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Venture firm IVP has raised its biggest fund yet at $1.5 billion

A sign of the times.

Snapchat co-founders CTO Bobby Murphy and CEO Evan Spiegel rang the bell at the New York Stock Exchange on the day Snap had its IPO. Drew Angerer / Getty

With valuations of private companies climbing higher and higher, some venture capital firms have a simple solution: Larger funds.

IVP, the firm founded 35 years ago that specializes in later-stage investments, on Tuesday said it had raised its largest fund yet — a $1.5 billion pool of money that is their 16th in the venture business.

Some of IVP’s most well-known investments in recent years include Twitter, Slack, Dropbox and Snap, though they tended to invest in those companies after some earlier-stage venture firms had discovered them.

IVP said their ability and eagerness to deploy so much cash showed that the firm was an “island of stability in the midst of the storm.”

“There’s been all kinds of bad publicity about the venture business. Valuations are too high. There’s too much money in the sector. People misbehaving,” Sandy Miller, one of the firm’s general partners, told Recode. IVP’s fund is “basically a validation that this is a healthy environment.”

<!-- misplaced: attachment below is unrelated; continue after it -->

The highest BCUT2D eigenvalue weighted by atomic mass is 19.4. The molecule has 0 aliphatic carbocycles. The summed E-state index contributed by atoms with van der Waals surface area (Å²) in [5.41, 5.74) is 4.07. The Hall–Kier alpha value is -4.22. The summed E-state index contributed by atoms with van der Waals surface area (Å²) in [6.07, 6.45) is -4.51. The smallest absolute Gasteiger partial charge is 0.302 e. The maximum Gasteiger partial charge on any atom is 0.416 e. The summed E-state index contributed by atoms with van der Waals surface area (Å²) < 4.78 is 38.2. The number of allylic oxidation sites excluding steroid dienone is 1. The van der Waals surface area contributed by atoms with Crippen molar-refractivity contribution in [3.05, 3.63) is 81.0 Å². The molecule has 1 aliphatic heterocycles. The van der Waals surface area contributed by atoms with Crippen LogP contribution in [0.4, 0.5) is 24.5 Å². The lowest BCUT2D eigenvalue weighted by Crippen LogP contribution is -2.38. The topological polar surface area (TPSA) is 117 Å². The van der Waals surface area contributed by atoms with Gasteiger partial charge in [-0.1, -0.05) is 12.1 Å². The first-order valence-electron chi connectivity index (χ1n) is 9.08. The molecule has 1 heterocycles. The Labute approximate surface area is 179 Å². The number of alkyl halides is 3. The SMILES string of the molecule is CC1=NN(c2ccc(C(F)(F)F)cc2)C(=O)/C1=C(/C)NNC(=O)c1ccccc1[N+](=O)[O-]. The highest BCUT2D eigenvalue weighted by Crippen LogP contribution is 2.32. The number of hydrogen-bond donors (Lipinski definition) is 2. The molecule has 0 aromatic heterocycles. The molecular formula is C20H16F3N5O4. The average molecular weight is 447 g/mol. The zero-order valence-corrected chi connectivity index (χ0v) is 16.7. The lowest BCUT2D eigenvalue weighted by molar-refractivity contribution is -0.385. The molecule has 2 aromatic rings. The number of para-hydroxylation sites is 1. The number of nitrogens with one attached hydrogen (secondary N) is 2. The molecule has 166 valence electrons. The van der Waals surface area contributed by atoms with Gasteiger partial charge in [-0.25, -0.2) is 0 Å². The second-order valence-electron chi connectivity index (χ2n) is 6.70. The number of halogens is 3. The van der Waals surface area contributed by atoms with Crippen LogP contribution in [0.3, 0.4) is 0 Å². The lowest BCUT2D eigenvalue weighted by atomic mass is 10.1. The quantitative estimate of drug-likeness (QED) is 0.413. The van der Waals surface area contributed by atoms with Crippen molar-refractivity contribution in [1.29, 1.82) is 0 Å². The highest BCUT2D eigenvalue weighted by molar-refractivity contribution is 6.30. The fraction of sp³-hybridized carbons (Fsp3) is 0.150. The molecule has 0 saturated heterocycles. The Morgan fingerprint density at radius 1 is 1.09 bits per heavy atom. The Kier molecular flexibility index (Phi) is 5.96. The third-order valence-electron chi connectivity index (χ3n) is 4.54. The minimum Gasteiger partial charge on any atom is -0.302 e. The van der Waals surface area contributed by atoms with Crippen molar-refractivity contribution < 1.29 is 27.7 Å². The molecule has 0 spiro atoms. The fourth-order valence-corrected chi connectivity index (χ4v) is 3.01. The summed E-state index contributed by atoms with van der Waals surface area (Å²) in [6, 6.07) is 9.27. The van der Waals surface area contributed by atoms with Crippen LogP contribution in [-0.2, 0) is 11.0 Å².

IVP expects to invest in 35 to 40 companies over the 10-year fund’s lifespan; check sizes range from $10 million to $100 million.

The firm is still awaiting several large exits from some of its prospects. Dropbox is strongly expected to go public either late this year or early next year; Slack’s path toward an IPO was perhaps delayed by the millions it just accepted from SoftBank’s $100 billion Vision Fund.

Miller said, though, that the Vision Fund could be a force for good.

“The Vision Fund is a wild card but could be a significant factor in terms of exits for venture,” he said, explaining that investors have “new vehicles” for liquidity by possibly selling their stakes to SoftBank.

And as for Snap, which has sharply fallen since going public earlier this year?

“We’ve been disappointed with what happened in the public marketplace,” Miller said. “Whatever companies are losing money and have this high a profile — they’re going to be very volatile in the public market. But volatility can go in both directions.”


This article originally appeared on Recode.net.